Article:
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Publication numberUS8097337 B2
Publication typeGrant
Application numberUS 11/990,470
PCT numberPCT/JP2006/316286
Publication dateJan 17, 2012
Filing dateAug 15, 2006
Priority dateAug 16, 2005
Fee statusLapsed
Also published asUS20090122407, WO2007021022A1
Publication number11990470, 990470, PCT/2006/316286, PCT/JP/2006/316286, PCT/JP/6/316286, PCT/JP2006/316286, PCT/JP2006316286, PCT/JP6/316286, PCT/JP6316286, US 8097337 B2, US 8097337B2, US-B2-8097337, US8097337 B2, US8097337B2
InventorsTomohiro Hashimoto, Hiroaki Misawa
Original AssigneeOhara Inc., National University Corporation Hokkaido University
Export CitationBiBTeX, EndNote, RefMan
External Links: USPTO, USPTO Assignment, Espacenet
Structure and manufacturing method of the same
US 8097337 B2
Abstract
The present invention may provide a structure capable of obtaining a higher difference in refractive indices between that of a transparent material and that of a cavity, than in the past, and a manufacturing method thereof, and the present invention provides a structure having a transparent material and an internal cavity which is formed by irradiating said transparent material with a pulse laser beam having a pulse width of 1010−12 seconds or less, and wherein refractive index of said transparent material at d line is nd≧1.3.
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Claims(25)
1. A structure comprising:
a transparent material; and
a cavity which is formed inside said transparent material by a cavity-formation operation,
wherein the cavity has a refractive index lower than the transparent material, and
wherein the refractive index of said transparent material at d line (wavelength of 587.56 nm) is nd≧1.3.
2. A structure comprising:
a transparent material; and
an internal cavity which is formed by irradiating said transparent material with a pulse laser beam having a pulse width of 1010−12 seconds or less,
the internal cavity has a refractive index lower than the transparent material, and
wherein the refractive index of said transparent material at d line is nd≧1.3.
3. The structure according to claim 1, wherein:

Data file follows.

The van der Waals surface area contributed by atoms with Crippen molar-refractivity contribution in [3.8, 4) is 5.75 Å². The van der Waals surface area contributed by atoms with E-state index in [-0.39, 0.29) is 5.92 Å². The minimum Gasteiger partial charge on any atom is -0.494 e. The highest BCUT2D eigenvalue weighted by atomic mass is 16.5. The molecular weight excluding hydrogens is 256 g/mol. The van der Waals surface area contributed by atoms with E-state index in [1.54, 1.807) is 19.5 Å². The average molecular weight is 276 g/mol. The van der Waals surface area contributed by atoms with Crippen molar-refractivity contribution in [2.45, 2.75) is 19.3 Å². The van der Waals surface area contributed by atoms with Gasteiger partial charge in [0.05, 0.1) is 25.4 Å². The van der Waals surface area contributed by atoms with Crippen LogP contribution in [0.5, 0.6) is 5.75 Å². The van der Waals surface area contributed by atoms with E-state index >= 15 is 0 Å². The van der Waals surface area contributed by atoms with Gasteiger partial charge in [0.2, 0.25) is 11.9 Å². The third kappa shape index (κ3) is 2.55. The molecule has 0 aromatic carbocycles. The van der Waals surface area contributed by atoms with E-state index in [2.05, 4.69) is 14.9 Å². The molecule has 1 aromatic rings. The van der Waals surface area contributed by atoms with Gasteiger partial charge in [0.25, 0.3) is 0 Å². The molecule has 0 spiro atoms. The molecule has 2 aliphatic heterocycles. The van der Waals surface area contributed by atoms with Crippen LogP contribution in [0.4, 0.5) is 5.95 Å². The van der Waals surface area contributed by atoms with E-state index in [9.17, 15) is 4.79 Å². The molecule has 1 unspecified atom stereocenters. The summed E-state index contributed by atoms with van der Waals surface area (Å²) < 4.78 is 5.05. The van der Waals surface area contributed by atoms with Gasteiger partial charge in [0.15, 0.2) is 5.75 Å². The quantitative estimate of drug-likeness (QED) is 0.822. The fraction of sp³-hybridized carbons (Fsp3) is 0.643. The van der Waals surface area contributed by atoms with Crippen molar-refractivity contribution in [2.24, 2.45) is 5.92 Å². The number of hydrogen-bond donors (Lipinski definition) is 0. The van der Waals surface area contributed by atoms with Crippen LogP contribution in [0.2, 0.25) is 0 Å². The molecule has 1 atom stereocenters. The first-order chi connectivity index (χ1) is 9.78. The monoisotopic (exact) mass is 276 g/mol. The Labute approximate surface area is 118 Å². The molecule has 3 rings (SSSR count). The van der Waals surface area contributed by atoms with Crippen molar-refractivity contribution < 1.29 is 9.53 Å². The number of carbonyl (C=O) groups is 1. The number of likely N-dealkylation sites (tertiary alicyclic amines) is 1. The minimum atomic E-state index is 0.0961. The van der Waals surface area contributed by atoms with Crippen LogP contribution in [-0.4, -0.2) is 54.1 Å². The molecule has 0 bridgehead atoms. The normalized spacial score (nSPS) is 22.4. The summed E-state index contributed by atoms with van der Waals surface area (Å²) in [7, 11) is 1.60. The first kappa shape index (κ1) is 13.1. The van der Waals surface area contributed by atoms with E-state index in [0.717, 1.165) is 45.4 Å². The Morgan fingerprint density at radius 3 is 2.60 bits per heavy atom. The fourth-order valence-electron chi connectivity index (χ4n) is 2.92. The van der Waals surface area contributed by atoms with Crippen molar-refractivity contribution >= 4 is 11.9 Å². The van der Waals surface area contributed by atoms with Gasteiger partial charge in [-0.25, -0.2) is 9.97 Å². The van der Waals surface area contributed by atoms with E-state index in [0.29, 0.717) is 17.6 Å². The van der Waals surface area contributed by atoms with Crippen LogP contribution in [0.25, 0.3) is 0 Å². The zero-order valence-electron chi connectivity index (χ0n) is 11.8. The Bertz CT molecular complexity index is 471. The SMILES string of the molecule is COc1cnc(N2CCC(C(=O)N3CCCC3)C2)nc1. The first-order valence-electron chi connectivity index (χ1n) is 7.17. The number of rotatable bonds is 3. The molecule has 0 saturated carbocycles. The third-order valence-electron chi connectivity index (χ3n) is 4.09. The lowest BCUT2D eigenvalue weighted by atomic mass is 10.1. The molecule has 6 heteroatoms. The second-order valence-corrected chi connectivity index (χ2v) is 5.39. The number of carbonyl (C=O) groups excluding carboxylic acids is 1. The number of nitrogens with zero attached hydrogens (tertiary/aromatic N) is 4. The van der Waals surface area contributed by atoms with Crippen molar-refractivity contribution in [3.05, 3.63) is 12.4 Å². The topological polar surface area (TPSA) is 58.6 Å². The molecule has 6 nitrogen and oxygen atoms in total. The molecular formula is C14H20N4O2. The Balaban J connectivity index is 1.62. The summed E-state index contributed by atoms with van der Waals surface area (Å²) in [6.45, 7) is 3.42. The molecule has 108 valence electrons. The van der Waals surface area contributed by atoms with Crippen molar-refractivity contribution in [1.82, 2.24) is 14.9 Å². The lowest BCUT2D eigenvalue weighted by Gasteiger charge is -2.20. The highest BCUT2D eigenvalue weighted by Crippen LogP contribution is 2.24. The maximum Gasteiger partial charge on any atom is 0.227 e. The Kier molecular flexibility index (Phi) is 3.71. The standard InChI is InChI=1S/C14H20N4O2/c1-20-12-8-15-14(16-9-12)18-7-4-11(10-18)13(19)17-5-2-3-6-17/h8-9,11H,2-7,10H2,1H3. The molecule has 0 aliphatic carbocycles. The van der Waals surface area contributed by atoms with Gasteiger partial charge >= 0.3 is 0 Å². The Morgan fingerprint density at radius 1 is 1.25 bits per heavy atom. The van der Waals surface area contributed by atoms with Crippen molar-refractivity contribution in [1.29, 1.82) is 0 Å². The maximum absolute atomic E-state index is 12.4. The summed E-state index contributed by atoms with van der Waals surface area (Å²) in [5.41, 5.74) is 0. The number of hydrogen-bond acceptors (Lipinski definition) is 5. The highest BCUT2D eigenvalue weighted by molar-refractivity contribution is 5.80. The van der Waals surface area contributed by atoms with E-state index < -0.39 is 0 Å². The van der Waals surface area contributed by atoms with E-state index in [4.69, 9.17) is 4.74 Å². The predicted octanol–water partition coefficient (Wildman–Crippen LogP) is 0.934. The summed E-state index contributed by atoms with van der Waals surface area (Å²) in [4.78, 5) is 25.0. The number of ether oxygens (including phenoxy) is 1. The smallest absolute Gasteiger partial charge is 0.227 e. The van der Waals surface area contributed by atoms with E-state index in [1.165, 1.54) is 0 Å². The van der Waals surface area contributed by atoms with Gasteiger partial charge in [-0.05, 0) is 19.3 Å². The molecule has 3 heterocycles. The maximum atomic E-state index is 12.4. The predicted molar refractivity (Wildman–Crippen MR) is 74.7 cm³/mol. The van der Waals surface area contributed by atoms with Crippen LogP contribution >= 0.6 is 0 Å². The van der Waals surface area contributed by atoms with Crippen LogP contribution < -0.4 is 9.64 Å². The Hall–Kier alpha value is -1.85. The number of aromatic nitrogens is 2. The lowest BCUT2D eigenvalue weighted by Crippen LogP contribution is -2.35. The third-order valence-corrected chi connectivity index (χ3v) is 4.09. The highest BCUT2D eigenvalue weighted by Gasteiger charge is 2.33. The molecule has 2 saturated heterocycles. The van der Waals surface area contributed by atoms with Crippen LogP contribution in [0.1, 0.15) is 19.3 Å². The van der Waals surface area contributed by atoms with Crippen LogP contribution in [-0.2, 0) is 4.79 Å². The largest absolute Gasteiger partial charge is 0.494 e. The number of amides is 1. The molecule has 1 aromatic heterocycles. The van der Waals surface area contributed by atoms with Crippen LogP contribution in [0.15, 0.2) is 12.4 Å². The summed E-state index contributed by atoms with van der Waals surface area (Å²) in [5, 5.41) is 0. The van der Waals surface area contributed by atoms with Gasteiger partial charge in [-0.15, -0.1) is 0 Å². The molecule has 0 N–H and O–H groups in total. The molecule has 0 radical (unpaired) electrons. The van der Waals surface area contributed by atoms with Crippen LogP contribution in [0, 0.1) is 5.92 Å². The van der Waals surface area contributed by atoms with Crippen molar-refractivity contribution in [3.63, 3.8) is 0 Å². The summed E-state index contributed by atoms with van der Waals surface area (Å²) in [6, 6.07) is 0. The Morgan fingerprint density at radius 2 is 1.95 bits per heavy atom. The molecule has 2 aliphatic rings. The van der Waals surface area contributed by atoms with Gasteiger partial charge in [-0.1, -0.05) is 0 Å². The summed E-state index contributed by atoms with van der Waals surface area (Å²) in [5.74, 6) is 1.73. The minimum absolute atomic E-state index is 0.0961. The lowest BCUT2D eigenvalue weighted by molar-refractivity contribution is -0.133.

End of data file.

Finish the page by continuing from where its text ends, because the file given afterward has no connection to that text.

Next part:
the transparent material contains at least one or more components selected from the group consisting of SiO2, GeO2, B2O3, and P2O5; and
a total amount of the components selected from said group is 40% or more in terms of mol %.
4. The structure according to claim 1, wherein the transparent material is glass with an nd≧1.3, with a proviso that glass with an nd<1.53 and which contains 70% or more SiO2 is excluded.
5. The structure according to claim 3,
wherein the transparent material is glass with an nd≧1.3 and which contains 10% or more SiO2 in terms of mol %, and
wherein a proportion of said SiO2 is higher than that of other respective components contained therein.
6. The structure according to claim 5, wherein the transparent material contains either one of B2O3 at less than 40% in terms of mol %, and P2O5 at less than 40% in terms of mol %, or both.
7. The structure according to claim 3,
wherein the transparent material is glass with an nd≧1.3 and which contains a total amount of 10% or more of SiO2 and GeO2 in terms of mol %; and
wherein a proportion of the total amount of said SiO2 and GeO2 is higher than that of other respective components contained therein and the ratio of said two components therein is GeO2/SiO2>0.1 in terms of mol ratio.
8. The structure according to claim 7, wherein the transparent material contains either one of B2O3 at less than 40% in terms of mol %, and P2O5 at less than 40% in terms of mol %, or both.
9. The structure according to claim 3, wherein
the transparent material is glass with an nd≧1.3 and which contains 10% or more B2O3 in terms of mol %; and
a proportion of said B2O3 is higher than that of other respective components contained therein.
10. The structure according to claim 9, wherein the transparent material contains either one of SiO2 at less than 40% in terms of mol % and P2O5 at less than 40% in terms of mol %, or both.
11. The structure according to claim 3, wherein
the transparent material is glass with an nd≧1.3 and which contains 10% or more P2O5 in terms of mol %; and
a proportion of said P2O5 is higher than that of other respective components contained therein.
12. The structure according to claim 11, wherein the transparent material contains either one of SiO2 at less than 40% in terms of mol %, and B2O3 at less than 40% in terms of mol %, or both.